Congo tetra congo tetras Micralestes interruptus
Congo tetra


· Tropical Fish Home
· Fish News
· Aquarium Forum
· Buy & Sell
· Calculators
· Equipment reviews
· Free Aquarium Ebook
· Feedback
· Fish Anatomy
· Link to us
· Photo gallery
· Plant species
· Tropica Plant DB
Tropical fish species
· By Common name
· By Scientific name
Tropical Marine fish
· By Common name
· By Scientific name

Aquarium Blogs
  Saltwater aquarium blog

Privacy policy
Search AC

AC Tropical Fish
Aquarium Articles
  · African Cichlids
· Algae Control
· Aquarium Decoration
· Aquarium Resources
· Aquatic Plants
· Barb Fish
· Betta Fish
· Breeding Fish
· Catfish
· Central American Cichlids
· Cichlids
· Clownfish
· Corals
· Corydoras Catfish
· Discus Fish
· Dwarf Cichlids
· Fish Diseases
· Frogs and Turtles
· Goby Fish
· Goldfish
· Gourami
· Invertebrates
· Jellyfish
· Killiefish
· Lake Victoria Cichlids
· Livebearers
· Malawi Cichlids
· Marine Aquariums
· Marine Aquarium Fish
· Other Fish
· Pleco
· Predatory Fish
· Photography
· Pond Fish
· Responsible Fish Keeping
· Rainbow Fish
· Shark Fish
· South American Cichlids
· Tanganyika Cichlids
· Tetra Fish
· Tropical Fish Food

Congo tetra

The Congo tetra belongs to the genus Micralestes within the family Characidae. The scientific name for this fish is Micralestes interruptus. It can be a little bit jumpy when kept in aquariums, but you can make your Congo tetra feel safe and secure by decorating the aquarium wisely. Keep at least six Congo tetra together since this is a schooling fish. Do not keep Congo tetra with aggressive fish species that will bully them. The aquarium should be planted and provide many hiding places, but also contain open swimming areas. Most aquarists use a dark substrate in an aquarium where Congo tetra is kept.

A male Congo tetra can grow up to 3.5 inches, while a female usually stay around 2.5 inches. The aquarium should be at least 40 inches long. The body of a Congo tetra is elongated and this fish has big scales and eyes. When you look at a male Congo tetra you will notice that the middle rays of the caudal fin are very long. Males also have a distinguishing dorsal fin that goes all the way back to the caudal fin. A female Congo tetra is smaller than a male Congo tetra, and her fins are less elongated.

The colorations of a Congo tetra vary a lot between the individual fishes, and they are usually iridescent and very beautiful. On the sides of the fish you will find a light brown stripe, and under this stripe you can see a collection of other stripes. The color of these other stripes can vary from green to golden. The fins of the Congo tetra can anything from pale red to gray, while the base color of the Congo tetra is olive. The tail and anal fins all have white edges, and the anal fin have a dark blotch in the center. The belly is usually decorated with a purple or violet shade.

Male Congo tetra picture
Male Congo tetra. Copyright
The Congo tetra originates from Central Africa, where it inhabits the Zaire river basin.

Congo tetra is not very difficult to breed in captivity, but the captive bred specimens offered in pet shops are unfortunately often of a lower quality compared to wild caught Congo tetra. Wild caught specimens usually have longer finnage and more pronounced colors, and are therefore more popular.

The Congo tetra will inhabit the top and middle regions of the aquarium. They will do best in slightly acidic water and you should ideally keep the pH in the 6-7.5 range. Soft water is recommended, but the Congo tetra can adapt to harder conditions. It needs warm water and the water temperature should be 73º F to 79º F (23 to 26°C). The Congo tetra is sensitive to poor water quality and frequent water changes are very important. Good water circulation in the aquarium is also necessary.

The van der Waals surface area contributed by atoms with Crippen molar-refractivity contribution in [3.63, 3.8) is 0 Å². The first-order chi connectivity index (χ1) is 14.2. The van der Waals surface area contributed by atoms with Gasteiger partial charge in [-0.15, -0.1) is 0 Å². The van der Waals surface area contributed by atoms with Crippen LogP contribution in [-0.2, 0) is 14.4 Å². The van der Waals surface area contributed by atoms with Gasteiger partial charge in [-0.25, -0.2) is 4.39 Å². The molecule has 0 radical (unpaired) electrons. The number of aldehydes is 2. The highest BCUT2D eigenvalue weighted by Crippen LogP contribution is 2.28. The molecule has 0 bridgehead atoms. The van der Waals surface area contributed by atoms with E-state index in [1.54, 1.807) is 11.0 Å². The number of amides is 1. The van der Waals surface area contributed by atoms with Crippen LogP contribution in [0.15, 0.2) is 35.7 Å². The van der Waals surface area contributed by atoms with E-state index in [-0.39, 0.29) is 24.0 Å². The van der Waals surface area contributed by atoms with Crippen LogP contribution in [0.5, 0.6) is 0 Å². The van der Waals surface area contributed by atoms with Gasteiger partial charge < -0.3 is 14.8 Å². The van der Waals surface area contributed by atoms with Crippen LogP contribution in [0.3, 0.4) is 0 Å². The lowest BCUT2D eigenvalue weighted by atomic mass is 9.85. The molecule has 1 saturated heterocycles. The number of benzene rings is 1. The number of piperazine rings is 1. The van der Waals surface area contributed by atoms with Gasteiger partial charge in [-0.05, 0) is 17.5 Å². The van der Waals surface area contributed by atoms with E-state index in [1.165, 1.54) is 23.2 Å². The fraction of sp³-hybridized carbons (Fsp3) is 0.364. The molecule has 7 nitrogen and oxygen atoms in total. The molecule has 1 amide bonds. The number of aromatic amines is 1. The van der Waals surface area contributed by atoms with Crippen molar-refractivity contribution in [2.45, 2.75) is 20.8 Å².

The Congo tetra is an insectivorous species, but you can usually train your Congo tetra to accept flake food and frozen food. A Congo tetra kept on nothing but flake food can however loose its coloration, and supplementing the diet with mosquito larvae, daphnia and brine shrimp is highly recommended.

Female Congo tetra picture
Female Congo tetra. Copyright
If you want to breed Congo tetra you need a large breeding aquarium with bottom plants. The water should be acidic and very soft. A female Congo tetra will usually release around 300 eggs among the plants. Most Congo tetra females prefer to scatter their eggs during early morning, during the very first minutes of daylight. It will take around 6 days before the eggs hatch. Start feeding your Congo tetra fry rotifiers, brine shrimp or powdered flake food.

Didn't find the info you were looking for? Register for free and ask your question in our Aquarium forum !
Our knowledgeable staff usually responds to any question within 24 hours

Related Articles:

Keeping and breeding Astyanax bimaculatus
Black Phantom Tetra - Information about keeping and breeding Black Phantom Tetras in aquariums.
Black Skirt Tetra - Information about keeping and breeding Black Skirt Tetras in aquariums.
Bloodfin Tetra - Information about keeping and breeding Bloodfin Tetras in aquariums.
Cardinal Tetra Fish - An introduction to Cardinal teras - Paracheirodon axelrodi.
Cardinal Tetra - Information about all aspect of keeping and breeding Cardinal Tetras.
Glowlight Tetra - Information about keeping and breeding Glowlight Tetras in aquariums.
Lemon Tetra - Information about keeping and breeding Lemon Tetras in aquariums.
Neon Tetra Fish - An introduction to Neon tetras.
Neon Tetra - An indepth article about Neon Tetras, their breeding and the dreaded Neon Tetra Disease.
Serpae tetra - An introduction to the Serpae tetra.

© 2004-6

Congo tetra